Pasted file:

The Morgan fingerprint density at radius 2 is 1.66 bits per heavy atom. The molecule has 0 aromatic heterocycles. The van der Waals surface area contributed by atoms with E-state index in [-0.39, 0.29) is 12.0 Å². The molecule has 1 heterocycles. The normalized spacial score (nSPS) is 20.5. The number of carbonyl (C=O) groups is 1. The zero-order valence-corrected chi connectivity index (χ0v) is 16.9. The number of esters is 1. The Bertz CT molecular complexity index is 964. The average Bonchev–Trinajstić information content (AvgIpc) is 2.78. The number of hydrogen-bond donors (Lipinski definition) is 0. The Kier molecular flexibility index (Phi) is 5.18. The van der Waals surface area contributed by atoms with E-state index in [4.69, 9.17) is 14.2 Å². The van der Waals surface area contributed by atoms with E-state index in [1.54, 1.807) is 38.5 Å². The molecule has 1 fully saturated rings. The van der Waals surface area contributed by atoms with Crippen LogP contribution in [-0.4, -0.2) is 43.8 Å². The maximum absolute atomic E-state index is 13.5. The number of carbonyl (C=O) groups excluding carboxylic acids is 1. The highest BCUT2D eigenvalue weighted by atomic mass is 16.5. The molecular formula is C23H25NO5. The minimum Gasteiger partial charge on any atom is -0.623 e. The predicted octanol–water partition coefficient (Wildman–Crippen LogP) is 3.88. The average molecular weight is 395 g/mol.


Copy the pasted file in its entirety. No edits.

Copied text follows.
The Morgan fingerprint density at radius 2 is 1.66 bits per heavy atom. The molecule has 0 aromatic heterocycles. The van der Waals surface area contributed by atoms with E-state index in [-0.39, 0.29) is 12.0 Å². The molecule has 1 heterocycles. The normalized spacial score (nSPS) is 20.5. The number of carbonyl (C=O) groups is 1. The zero-order valence-corrected chi connectivity index (χ0v) is 16.9. The number of esters is 1. The Bertz CT molecular complexity index is 964. The average Bonchev–Trinajstić information content (AvgIpc) is 2.78. The number of hydrogen-bond donors (Lipinski definition) is 0. The Kier molecular flexibility index (Phi) is 5.18. The van der Waals surface area contributed by atoms with E-state index in [4.69, 9.17) is 14.2 Å². The van der Waals surface area contributed by atoms with E-state index in [1.54, 1.807) is 38.5 Å². The molecule has 1 fully saturated rings. The van der Waals surface area contributed by atoms with Crippen LogP contribution in [-0.4, -0.2) is 43.8 Å². The maximum absolute atomic E-state index is 13.5. The number of carbonyl (C=O) groups excluding carboxylic acids is 1. The highest BCUT2D eigenvalue weighted by atomic mass is 16.5. The molecular formula is C23H25NO5. The minimum Gasteiger partial charge on any atom is -0.623 e. The predicted octanol–water partition coefficient (Wildman–Crippen LogP) is 3.88. The average molecular weight is 395 g/mol.